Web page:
If I cut up a Yeppoon Pineapple so that only the flesh remains, I have the useful bit, but I lose all perspective on the visual entirety of the fruit. Sometimes that matters and sometimes it does not. But I would not understand certain things about that yellow mush if I could not see it in its own context – its own pinappleness.

Maybe we can’t define PLEs because we are looking at a single segment of it, and wondering why it doesn’t look like a total picture.

So – instead of talking generally about PLEs that we can’t totally visualise, maybe we should acknowledge that our research is only about segments of ideas, not entire concepts. 

Now it makes more sense. Instead of talking about integrating whole PLEs into our HE courses, and creating a nightmare of accountability and assessibility implications, we just aim to slip in little pieces of PLEs (the thin ends of wedges?), into the gaps and maybe where they embellish the existing design?

Maybe this is what Snowdon & Jones http://davidtjones.wordpress.com/ are on about with their  talk of ‘safe-fail’ antics. (By George, she’s got it!?)

Implementing PLEs like we are supposed to.

There has been so much talk about PLEs but very little committed action from those of us who ponder its pedagogical potentials. Graham Atwell’s Slideshare presentation –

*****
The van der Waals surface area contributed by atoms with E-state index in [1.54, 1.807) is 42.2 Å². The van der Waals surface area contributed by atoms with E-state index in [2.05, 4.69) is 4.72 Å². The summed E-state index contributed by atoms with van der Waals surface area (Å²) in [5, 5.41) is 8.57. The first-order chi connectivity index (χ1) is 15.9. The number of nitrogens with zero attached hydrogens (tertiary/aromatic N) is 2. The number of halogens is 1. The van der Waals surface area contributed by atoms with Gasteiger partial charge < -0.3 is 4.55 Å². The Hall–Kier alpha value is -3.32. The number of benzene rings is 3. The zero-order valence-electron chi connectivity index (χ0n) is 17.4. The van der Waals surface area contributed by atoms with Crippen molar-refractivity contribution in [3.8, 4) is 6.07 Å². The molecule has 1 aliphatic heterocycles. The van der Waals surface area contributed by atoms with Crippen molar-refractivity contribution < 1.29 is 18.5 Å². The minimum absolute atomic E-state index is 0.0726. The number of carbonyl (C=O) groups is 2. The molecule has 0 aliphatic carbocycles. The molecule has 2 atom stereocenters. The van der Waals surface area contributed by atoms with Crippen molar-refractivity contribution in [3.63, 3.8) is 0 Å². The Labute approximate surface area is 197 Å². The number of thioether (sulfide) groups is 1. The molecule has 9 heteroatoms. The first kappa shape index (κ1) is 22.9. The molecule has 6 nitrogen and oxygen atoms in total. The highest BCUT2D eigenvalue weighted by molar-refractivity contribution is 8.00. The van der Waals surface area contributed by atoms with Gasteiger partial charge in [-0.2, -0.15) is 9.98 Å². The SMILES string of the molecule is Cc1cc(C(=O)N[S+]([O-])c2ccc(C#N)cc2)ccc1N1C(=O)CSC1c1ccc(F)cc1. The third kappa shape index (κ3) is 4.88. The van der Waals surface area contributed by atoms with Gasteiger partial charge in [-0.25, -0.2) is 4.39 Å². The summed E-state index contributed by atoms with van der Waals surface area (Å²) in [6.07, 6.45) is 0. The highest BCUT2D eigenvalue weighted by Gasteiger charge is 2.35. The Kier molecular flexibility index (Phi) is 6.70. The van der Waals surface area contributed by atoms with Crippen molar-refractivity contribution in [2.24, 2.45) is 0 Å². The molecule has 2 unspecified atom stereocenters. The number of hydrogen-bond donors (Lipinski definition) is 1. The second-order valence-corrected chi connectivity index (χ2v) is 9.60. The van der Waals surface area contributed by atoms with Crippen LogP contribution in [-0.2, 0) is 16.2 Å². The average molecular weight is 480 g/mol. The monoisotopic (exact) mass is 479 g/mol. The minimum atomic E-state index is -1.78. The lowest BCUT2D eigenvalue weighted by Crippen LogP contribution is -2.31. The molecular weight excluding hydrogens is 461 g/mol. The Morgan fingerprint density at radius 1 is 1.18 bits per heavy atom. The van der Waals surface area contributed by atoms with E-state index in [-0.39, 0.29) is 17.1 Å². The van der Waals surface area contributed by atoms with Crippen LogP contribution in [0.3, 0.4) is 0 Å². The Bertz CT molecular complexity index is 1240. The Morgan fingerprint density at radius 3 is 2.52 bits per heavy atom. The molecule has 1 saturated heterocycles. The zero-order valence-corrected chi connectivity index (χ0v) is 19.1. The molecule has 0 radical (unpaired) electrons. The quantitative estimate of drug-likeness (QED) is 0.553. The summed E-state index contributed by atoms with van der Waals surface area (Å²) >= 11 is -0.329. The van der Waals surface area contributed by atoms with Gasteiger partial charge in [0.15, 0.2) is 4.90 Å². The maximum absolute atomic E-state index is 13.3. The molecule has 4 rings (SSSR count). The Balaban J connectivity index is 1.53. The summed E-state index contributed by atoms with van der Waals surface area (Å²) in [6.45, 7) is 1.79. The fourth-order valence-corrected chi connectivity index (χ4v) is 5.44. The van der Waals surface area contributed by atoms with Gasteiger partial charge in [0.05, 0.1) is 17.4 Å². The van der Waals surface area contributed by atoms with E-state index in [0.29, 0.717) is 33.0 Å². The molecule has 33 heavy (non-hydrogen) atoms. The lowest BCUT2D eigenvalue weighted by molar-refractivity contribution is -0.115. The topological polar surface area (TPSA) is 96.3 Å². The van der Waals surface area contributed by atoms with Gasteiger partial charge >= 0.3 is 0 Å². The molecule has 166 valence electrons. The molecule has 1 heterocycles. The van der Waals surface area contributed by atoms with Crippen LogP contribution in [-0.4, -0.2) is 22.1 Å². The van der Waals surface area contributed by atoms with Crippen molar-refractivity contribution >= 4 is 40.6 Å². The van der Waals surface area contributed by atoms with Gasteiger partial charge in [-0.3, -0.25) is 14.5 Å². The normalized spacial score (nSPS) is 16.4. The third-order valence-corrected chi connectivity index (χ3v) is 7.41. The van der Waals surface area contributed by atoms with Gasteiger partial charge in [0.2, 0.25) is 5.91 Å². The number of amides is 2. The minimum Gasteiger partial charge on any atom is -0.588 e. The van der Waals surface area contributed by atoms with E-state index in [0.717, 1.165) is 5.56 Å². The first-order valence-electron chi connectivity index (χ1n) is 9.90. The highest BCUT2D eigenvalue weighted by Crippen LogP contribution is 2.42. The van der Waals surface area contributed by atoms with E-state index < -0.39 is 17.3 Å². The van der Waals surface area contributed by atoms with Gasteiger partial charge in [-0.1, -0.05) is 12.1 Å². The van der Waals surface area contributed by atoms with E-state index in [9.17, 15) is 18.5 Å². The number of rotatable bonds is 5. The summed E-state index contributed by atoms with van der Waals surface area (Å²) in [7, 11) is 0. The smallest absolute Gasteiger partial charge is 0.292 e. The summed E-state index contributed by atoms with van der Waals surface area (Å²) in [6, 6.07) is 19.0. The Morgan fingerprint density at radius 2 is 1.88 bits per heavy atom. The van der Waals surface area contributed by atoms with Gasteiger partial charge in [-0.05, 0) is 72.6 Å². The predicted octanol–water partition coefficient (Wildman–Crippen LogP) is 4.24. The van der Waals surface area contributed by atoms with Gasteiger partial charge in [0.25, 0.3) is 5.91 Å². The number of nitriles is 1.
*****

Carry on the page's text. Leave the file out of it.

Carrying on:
http://www.slideshare.net/GrahamAttwell/personal-learning-enviroments-the-future-of-education-presentation?type=presentation

 

is interesting and insightful, until the concluding questions: What is a PLE? and What can we do with a PLE?  Arrrg!. We thought for a moment there that some answers were in the offering. But we understand that this thinking is simplistic.

He talks about the need to contextualise the PLE. Well, yes. My colleague and I have decided to push ahead with our own contextualised understanding, so we can start to reflect upon rather that speculate about our PLE work. But we still keep getting stuck, half way over the implementation hurdle! If we telelogically suggest a way forward for any group of learners, then we are not facilitating a PLE, we are imposing our values. It’s easy to join in the chorus of what a PLE is not!

Atwell points out that in a PLE, learners will set their own goals. Now here is the difficulty. We are trying to fit a free-flowing design into a rigid situation like an assessed and accredited course. Course designers draw up rubrics – boundaries and fences in which learning objectives and assessment strategies are imprisoned. PLEs, if they were released on the system, would, by their very nature, transcend those boundaries.

I think this is why it is so hard to implement PLEs into higher education courses.

 

 

sad little blog

Death, taxes and change. I am adjusting to the restructure. The workplace has been fragmented.

I don’t need extrinsic motivators, but in this new position (that I’ve been going on about all through the life of this blog), which takes me way out of my depth, it was nice to be able to reach out and touch the lifebuoys. But I can wade through the shallow technical stuff and float through the creative connections. It’s just that there was something nice about synchronised swimming – even if it was just the sense of belonging.

I don’t think I have ever written anything so appalling. You can only extend a metaphor so far, Jocene, before you really sound like a try hard!

I don’t care. I’m wallowing.